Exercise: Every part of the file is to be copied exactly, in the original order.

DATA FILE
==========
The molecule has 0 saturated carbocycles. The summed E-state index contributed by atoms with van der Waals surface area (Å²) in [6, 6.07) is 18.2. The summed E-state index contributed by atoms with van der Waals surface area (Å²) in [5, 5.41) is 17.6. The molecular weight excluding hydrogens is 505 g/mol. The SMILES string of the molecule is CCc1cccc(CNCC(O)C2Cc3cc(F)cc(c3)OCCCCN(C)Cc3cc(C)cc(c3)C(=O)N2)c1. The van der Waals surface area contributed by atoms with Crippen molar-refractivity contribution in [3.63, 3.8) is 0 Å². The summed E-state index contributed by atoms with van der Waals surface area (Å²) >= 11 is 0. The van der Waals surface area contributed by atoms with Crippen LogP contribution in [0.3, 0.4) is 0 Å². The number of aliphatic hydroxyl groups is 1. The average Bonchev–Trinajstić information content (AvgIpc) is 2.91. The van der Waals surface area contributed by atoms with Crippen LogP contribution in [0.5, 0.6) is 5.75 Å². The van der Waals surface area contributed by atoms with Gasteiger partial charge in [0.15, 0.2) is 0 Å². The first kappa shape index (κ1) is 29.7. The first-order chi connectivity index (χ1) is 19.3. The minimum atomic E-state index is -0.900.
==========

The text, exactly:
The molecule has 0 saturated carbocycles. The summed E-state index contributed by atoms with van der Waals surface area (Å²) in [6, 6.07) is 18.2. The summed E-state index contributed by atoms with van der Waals surface area (Å²) in [5, 5.41) is 17.6. The molecular weight excluding hydrogens is 505 g/mol. The SMILES string of the molecule is CCc1cccc(CNCC(O)C2Cc3cc(F)cc(c3)OCCCCN(C)Cc3cc(C)cc(c3)C(=O)N2)c1. The van der Waals surface area contributed by atoms with Crippen molar-refractivity contribution in [3.63, 3.8) is 0 Å². The summed E-state index contributed by atoms with van der Waals surface area (Å²) >= 11 is 0. The van der Waals surface area contributed by atoms with Crippen LogP contribution in [0.3, 0.4) is 0 Å². The number of aliphatic hydroxyl groups is 1. The average Bonchev–Trinajstić information content (AvgIpc) is 2.91. The van der Waals surface area contributed by atoms with Crippen LogP contribution in [0.5, 0.6) is 5.75 Å². The van der Waals surface area contributed by atoms with Gasteiger partial charge in [0.15, 0.2) is 0 Å². The first kappa shape index (κ1) is 29.7. The first-order chi connectivity index (χ1) is 19.3. The minimum atomic E-state index is -0.900.